Ahead of the UK’s upcoming election, the British Prime Minister is looking towards the cyber-security horizon. Along with a major cabinet reshuffle, David Cameron has announced a £1.1 billion package ‘to equip [the UK] armed forces for the conflicts of this century, not the last.’ This includes a £800 million boost to British intelligence, surveillance, and cyber capabilities. Welcome news for sure for NATO allies, who’ll travel to Wales in September for the 2014 NATO Summit. Building on last month’s Defence Ministerial, alliance leaders will work to create a ‘clarity of policy’ on cyber issues. For what it’s worth, UK Permanent Representative to NATO, Adam Thomson, is optimistic: ‘there is a large amount of common ground. I’m sure we will all hotly debate the finer points of policy…but I’m not worried about coming to some good, strong clear conclusions.’
Doing some horizon scanning of its own, the Australian Army’s Directorate of Future Land Warfare has similarly found cyber to be a critical part of this century’s strategic environment. Stating that offensive cyber capabilities can be ‘as effective as precision-guided munitions’, the new study concludes that ‘the army must develop an ability to defend critical networks against cyber-attack, while also being prepared to operate in a degraded network environment.’
Unsurprisingly, the United States also recognises the critical role of cyber. Despite steep cuts to its military personnel overall, the US is looking to boost its cyber cadre by as many as 4,000 personnel to meet the challenge. That move has raised some critical questions about the ‘dangerous concentration’ of people and assets at Fort Meade (which houses too the Defense Information School, the headquarters of United States Cyber Command, the National Security Agency, and the Defense Information Systems Agency), the state of cyber training, and, of course, the impact of the ramp-up on parking and traffic. To pre-empt those issues, the Pentagon could learn from North Korea’s experience, where cyber staff have doubled over the last two years!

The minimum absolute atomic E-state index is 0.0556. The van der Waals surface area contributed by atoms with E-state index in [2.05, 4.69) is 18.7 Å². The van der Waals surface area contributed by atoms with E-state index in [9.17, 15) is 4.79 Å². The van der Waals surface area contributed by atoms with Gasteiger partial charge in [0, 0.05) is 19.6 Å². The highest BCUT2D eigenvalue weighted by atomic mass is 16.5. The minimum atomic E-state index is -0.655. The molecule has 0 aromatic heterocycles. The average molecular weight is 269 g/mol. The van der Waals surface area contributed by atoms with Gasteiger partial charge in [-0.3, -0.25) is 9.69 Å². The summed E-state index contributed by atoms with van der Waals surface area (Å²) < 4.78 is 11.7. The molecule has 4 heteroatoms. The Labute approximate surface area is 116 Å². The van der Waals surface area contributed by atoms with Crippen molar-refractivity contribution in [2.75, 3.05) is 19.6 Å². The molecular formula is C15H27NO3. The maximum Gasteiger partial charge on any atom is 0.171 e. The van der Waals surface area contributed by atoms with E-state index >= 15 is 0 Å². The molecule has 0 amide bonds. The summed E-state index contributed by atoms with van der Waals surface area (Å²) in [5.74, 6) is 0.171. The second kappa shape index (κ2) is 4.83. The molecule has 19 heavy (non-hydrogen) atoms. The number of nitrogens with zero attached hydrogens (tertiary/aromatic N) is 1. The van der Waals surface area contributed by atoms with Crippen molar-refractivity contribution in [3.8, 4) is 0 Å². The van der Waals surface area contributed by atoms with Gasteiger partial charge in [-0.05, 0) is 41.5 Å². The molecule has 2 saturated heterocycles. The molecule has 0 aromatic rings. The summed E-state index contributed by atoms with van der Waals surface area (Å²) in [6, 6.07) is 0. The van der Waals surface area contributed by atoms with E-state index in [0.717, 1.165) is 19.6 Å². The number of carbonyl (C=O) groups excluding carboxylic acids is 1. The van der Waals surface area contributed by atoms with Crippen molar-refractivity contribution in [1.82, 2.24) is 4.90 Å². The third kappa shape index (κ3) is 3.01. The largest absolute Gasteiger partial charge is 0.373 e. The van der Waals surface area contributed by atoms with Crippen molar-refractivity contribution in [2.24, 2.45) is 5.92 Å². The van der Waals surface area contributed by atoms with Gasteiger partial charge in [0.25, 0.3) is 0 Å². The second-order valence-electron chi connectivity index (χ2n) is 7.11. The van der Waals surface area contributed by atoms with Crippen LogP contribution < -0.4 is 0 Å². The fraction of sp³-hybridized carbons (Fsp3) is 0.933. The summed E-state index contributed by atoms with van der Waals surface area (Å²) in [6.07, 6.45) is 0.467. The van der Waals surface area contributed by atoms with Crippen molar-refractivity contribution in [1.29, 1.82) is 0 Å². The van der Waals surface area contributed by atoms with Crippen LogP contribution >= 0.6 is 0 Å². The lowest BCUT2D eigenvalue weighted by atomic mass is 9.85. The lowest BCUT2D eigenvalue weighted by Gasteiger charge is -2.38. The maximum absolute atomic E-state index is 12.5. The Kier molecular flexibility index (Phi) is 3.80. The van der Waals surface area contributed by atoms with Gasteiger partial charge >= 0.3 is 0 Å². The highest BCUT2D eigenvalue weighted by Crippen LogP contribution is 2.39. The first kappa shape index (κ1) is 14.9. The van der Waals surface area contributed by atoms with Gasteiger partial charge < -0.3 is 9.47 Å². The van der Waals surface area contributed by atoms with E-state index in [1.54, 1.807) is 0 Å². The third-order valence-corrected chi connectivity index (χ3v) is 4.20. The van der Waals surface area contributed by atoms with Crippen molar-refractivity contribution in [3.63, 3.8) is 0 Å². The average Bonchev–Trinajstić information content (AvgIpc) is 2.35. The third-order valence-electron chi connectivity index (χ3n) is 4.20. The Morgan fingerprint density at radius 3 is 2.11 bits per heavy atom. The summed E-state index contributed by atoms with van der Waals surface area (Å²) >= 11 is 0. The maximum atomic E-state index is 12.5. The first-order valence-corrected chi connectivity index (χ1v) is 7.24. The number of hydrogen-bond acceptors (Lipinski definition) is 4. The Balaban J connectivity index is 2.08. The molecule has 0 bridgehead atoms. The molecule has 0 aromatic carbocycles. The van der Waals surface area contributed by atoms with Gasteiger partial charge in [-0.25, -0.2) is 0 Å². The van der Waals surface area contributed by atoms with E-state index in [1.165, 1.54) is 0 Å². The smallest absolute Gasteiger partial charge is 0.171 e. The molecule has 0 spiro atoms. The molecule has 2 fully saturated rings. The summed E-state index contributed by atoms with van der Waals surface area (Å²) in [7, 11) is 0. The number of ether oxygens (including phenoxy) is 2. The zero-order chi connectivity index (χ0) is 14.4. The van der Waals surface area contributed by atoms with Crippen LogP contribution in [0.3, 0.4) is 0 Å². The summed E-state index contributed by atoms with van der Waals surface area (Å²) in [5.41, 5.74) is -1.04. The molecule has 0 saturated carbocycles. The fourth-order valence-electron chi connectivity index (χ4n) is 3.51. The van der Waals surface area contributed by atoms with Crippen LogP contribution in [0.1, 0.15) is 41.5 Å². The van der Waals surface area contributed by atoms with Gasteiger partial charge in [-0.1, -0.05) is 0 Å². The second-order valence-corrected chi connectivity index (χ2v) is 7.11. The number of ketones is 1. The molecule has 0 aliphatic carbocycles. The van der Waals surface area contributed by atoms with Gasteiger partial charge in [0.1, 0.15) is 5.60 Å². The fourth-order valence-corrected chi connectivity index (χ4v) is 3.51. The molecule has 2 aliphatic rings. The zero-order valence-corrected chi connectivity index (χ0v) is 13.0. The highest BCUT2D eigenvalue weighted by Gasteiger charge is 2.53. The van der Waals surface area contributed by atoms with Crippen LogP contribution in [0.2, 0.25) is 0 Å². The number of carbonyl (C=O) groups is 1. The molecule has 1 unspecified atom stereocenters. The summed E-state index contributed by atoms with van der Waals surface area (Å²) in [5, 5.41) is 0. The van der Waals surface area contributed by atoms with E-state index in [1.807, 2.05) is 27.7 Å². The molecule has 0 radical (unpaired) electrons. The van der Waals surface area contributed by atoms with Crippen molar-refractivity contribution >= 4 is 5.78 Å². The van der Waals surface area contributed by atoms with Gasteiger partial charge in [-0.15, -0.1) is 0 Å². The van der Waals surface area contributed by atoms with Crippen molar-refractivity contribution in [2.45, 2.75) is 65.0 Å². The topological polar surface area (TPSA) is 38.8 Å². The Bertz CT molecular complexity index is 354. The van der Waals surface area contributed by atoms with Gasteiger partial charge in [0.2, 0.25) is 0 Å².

A fair warning to anyone thinking of applying for any of those new positions—or to any US government agency for that matter—Chinese hackers are targeting Federal employee personal data. In March, the Office of Personnel Management’s databases were infiltrated, with the perpetrators targeting files on federal employees who have applied for top-secret security clearances. While most experts suggest that this move falls ‘well within the bounds of modern spycraft’ and is ‘OK’ under US rules, don’t expect anything other than denials from the Chinese government. After all ‘Chinese laws prohibit cyber crimes of all forms, and Chinese government has done whatever it can to combat such activities.’
The US Senate is also getting into the action, with the Senate Intelligence Committee approving a bill to boost public–private information sharing. With Congressional inaction a major impediment to US governance cybermaturity in 2014, this move will hopefully help boost the public–private partnership efforts outlined back in the 2013 cybersecurity Executive Order issued by President Obama. (More from ICPC on the Executive Order here)
While the week’s news demonstrates increased government efforts on the cyber front, with The Economist finding that ‘cyber-attackers have multiplied and become far more professional’, the private sector isn’t holding its breath. Microsoft, for one, has been particularly gung-ho on the matter, announcing that it successfully freed 4.7 million infected PCs. Having identified millions more infected machines, the Microsoft Digital Crimes Unit is keen to continue its recent spate of cyber policing. But the company has been taking flak since a ‘technical error’ shut out 1.8 million legitimate Vitalwerks users during a sting operation. That isn’t stopping Facebook testing the vigilante waters by taking down the small Lecpetex botnet operation that has used the social media platform to spread spam and malware. Meanwhile Google has revealed Project Zero, its own elite team of hackers ‘with the sole mission of tracking down and neutering the most insidious security flaws in the world’s software.’ While this type of corporate vigilatism mightn’t be the cyber heroism the Internet deserves, as governments continue to struggle with cybercrime, it might just be what it needs to stem the tide.
Klée Aiken is an analyst in ASPI’s International Cyber Policy Centre.